The long awaited Act of ‘no fault’ divorce was passed in June 2020. It is now due to become law on 6 April 2022.
Under current legislation parties can only apply for a divorce if they provide to the court that their marriage has irretrievably broken down and that one of the 5 facts (adultery, unreasonable behaviour, 2 years separation with consent, 5 years separation, desertion) are relevant to their marriage breakdown. Under the new legislation the fault element will be removed.
No need for blame
Under the new legislation couples can divorce without having to cite blame. They will no longer need to rely on one of the 5 facts.
The application cannot be contested
As the element of fault will be removed the divorce application cannot be contested. It is hoped that couples will be able to pursue an amicable and cost-effective divorce without the fear of their application being contested.
An option for a joint application
Currently only one spouse can apply for the divorce. The new system will allow both parties to apply on a joint and amicable basis.
Removal of legal jargon
Changes will be made to the language used. ‘Decree Nisi’ will be changed to ‘Conditional Order’. The final stage of the divorce is currently referred to as ‘Decree Absolute’. This will be referred to as ‘Final Order’.
The Government’s Divorce, Dissolution and Separation Act 2020 will reform the divorce process to remove the concept of fault. The Act was passed in June 2020 and the Government is working on implementation of the changes. The new legislation will:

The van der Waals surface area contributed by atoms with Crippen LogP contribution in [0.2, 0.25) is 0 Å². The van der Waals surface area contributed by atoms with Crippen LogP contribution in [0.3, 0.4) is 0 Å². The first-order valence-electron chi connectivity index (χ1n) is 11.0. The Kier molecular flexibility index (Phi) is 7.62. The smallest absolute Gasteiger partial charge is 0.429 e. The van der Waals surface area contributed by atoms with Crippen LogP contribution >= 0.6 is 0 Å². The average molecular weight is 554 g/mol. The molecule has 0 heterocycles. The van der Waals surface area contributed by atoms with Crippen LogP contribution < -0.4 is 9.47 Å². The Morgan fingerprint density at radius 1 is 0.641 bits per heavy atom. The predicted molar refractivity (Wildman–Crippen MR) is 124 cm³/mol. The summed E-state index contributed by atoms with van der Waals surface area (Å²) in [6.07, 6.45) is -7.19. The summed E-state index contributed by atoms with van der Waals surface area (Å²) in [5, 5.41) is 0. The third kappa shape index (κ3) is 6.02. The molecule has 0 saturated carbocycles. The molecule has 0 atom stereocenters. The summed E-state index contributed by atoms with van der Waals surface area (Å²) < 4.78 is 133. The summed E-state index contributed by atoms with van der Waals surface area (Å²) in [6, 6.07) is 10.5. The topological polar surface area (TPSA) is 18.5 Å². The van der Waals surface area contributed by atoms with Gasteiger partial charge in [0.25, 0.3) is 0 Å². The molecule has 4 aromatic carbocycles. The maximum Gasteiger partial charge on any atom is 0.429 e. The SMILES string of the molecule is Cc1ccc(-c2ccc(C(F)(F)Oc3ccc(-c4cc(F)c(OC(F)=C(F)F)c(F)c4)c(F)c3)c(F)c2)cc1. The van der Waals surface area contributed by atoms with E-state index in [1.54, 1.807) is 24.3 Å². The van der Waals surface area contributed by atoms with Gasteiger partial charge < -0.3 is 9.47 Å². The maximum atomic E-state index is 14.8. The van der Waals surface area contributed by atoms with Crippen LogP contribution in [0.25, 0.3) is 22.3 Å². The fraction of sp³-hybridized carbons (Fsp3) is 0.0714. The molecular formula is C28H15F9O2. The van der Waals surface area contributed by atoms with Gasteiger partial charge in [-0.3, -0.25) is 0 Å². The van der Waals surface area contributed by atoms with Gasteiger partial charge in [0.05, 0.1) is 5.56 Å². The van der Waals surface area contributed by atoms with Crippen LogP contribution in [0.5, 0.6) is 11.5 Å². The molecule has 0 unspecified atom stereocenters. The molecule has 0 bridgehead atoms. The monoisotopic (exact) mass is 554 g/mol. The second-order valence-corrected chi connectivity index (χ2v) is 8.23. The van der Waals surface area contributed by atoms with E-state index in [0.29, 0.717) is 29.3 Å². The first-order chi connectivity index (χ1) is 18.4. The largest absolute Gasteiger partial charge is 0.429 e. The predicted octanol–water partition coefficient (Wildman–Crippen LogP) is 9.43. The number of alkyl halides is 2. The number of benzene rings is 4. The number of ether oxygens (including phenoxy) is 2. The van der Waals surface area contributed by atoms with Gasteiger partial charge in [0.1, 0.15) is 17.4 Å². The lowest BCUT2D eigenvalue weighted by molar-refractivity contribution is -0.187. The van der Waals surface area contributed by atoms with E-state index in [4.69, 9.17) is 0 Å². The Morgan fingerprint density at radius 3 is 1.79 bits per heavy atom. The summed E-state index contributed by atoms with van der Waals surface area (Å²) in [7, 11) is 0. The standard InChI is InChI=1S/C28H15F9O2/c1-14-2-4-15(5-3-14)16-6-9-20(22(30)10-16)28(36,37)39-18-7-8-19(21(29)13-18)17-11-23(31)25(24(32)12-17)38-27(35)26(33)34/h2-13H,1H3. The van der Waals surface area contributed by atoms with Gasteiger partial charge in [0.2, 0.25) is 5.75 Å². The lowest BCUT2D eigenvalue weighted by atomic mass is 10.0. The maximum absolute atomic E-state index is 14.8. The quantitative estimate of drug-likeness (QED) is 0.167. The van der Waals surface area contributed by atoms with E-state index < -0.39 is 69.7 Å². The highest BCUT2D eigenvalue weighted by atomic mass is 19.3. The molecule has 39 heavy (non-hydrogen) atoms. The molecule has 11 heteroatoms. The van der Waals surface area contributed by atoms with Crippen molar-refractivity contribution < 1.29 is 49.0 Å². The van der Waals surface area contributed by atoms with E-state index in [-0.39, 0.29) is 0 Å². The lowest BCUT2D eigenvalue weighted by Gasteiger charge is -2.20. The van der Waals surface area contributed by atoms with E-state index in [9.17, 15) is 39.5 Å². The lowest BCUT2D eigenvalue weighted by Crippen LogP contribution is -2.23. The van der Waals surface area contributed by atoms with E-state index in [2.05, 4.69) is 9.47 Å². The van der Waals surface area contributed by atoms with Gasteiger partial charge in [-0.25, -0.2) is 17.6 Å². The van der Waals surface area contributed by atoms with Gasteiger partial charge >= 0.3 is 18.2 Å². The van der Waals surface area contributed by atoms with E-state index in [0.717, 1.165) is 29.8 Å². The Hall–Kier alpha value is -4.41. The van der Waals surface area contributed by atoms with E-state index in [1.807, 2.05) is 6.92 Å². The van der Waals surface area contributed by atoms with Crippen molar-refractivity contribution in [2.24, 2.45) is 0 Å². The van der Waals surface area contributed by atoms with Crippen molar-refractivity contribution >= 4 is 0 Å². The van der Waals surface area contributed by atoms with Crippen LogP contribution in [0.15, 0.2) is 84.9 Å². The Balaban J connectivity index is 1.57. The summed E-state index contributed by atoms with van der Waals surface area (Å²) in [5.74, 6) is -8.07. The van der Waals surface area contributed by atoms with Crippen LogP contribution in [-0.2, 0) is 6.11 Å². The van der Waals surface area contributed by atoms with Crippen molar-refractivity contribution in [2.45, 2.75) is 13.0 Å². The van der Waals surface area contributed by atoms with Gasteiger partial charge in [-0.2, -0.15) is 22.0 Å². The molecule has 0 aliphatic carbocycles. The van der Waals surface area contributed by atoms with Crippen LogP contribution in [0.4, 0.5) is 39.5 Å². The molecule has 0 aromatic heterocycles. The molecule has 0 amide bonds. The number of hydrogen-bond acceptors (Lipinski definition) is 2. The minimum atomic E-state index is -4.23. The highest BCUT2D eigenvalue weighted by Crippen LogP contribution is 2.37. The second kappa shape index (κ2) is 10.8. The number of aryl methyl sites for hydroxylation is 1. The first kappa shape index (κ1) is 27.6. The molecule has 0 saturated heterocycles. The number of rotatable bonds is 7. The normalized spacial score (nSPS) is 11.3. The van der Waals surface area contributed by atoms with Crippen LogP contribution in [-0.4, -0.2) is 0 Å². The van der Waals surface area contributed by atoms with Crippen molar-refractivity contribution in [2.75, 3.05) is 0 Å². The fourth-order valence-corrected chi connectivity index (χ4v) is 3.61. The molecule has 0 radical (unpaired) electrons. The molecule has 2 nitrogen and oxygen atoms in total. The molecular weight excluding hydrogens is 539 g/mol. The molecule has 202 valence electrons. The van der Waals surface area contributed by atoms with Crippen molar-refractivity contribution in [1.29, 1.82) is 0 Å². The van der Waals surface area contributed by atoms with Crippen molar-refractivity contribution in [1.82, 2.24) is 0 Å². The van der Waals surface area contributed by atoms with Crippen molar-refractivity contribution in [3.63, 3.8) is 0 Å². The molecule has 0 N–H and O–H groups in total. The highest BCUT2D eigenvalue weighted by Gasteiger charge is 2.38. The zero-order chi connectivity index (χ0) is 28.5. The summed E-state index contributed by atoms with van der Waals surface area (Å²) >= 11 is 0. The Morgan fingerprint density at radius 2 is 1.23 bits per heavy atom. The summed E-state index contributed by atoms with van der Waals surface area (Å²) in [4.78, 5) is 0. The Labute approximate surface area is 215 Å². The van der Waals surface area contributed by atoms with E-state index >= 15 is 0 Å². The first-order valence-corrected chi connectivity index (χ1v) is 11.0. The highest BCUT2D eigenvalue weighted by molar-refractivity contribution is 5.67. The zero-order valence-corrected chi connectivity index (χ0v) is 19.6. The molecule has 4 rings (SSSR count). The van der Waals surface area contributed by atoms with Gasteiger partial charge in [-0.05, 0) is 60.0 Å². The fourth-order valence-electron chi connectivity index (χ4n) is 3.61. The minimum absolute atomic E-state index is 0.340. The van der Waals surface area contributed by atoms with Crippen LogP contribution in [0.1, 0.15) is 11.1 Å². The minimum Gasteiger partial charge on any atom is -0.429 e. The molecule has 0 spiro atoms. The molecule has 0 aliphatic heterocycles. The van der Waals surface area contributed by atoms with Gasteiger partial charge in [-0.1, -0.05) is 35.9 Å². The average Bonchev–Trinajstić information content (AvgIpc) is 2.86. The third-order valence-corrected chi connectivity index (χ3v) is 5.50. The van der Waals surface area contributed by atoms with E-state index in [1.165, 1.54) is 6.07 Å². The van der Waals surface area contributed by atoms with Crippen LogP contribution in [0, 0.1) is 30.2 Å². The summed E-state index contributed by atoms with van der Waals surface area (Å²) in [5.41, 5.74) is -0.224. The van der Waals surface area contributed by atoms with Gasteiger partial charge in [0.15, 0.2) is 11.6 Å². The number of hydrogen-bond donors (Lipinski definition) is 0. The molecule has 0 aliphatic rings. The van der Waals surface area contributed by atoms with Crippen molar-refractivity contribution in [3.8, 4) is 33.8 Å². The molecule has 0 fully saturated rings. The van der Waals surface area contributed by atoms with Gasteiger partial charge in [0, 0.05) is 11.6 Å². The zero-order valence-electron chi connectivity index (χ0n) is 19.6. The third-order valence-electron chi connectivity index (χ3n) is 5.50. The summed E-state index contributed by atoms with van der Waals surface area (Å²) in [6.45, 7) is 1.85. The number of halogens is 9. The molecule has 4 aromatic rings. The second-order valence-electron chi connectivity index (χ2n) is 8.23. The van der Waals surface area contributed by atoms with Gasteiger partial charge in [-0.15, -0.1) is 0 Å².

- Replace the ‘five facts’ with a new requirement to provide a statement of irretrievable breakdown.
- Remove the possibility of contesting the divorce.
- Introduce an option for a joint application.
- Make sure language is in plain English for example changing ‘Decree Nisi’ to ‘Conditional Order’ and ‘Decree Absolute’ to ‘Final Order’.
No fault divorce will reduce conflict allowing couples to focus on important issues like children, property and finances.
We also support
- Joint petitions.
- The principle of a divorce based on the statement of irretrievable breakdown of marriage.
We believe the legislation could be clearer, fairer and more accessible by reviewing:
- The notice period – it should start when a partner received their spouse’s divorce application (date of service) rather than from the start of proceedings (when one spouse applies for divorce).
- Financial proceedings – if financial proceedings (Form A) have started, no final order should be granted until a financial order has been made if either party might suffer financial prejudice by a final decree before the final financial settlement.
- Court fee costs – the new online divorce system will cut administration costs for the courts, so this should be reflected in the application fee.
- The period of reflection – there should be a 3-month reflection period at the beginning of the divorce proceedings to allow separating couples time to consider their situation and get the legal advice they need. Domestic violence applications or applications that relate to children in a divorce should be available during the reflection period.
The Government should also reintroduce legal aid for early advice to support divorcing couples and help them understand their financial responsibilities and the needs of their children.
We believe the current court fee of £593 for divorce applications is too high and discriminates against those less able to afford it. Court fees should be reduced to reflect the fact that the new process will require less administration.
What this means for Solicitors
The proposed changes should simplify current practices and reduce conflict between couples. We expect any changes to the process will be fairly easy for solicitors to implement.